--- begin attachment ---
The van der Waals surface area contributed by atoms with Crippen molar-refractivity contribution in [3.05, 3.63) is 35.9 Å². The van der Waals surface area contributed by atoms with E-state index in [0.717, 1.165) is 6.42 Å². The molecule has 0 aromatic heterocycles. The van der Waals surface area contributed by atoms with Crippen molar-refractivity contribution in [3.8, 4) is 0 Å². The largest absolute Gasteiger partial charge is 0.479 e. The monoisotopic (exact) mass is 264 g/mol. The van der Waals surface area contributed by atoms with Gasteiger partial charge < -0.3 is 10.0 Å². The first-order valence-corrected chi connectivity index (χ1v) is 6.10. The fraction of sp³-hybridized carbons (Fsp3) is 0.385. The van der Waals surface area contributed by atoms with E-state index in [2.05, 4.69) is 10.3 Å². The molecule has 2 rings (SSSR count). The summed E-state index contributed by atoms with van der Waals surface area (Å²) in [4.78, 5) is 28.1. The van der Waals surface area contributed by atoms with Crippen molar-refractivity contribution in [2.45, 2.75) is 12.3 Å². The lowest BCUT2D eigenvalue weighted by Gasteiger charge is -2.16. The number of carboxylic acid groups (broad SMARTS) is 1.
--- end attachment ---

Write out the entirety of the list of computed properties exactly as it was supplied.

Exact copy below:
The van der Waals surface area contributed by atoms with Crippen molar-refractivity contribution in [3.05, 3.63) is 35.9 Å². The van der Waals surface area contributed by atoms with E-state index in [0.717, 1.165) is 6.42 Å². The molecule has 0 aromatic heterocycles. The van der Waals surface area contributed by atoms with Crippen molar-refractivity contribution in [3.8, 4) is 0 Å². The largest absolute Gasteiger partial charge is 0.479 e. The monoisotopic (exact) mass is 264 g/mol. The van der Waals surface area contributed by atoms with Gasteiger partial charge < -0.3 is 10.0 Å². The first-order valence-corrected chi connectivity index (χ1v) is 6.10. The fraction of sp³-hybridized carbons (Fsp3) is 0.385. The van der Waals surface area contributed by atoms with E-state index in [2.05, 4.69) is 10.3 Å². The molecule has 2 rings (SSSR count). The summed E-state index contributed by atoms with van der Waals surface area (Å²) in [4.78, 5) is 28.1. The van der Waals surface area contributed by atoms with Crippen molar-refractivity contribution in [2.45, 2.75) is 12.3 Å². The lowest BCUT2D eigenvalue weighted by Gasteiger charge is -2.16. The number of carboxylic acid groups (broad SMARTS) is 1.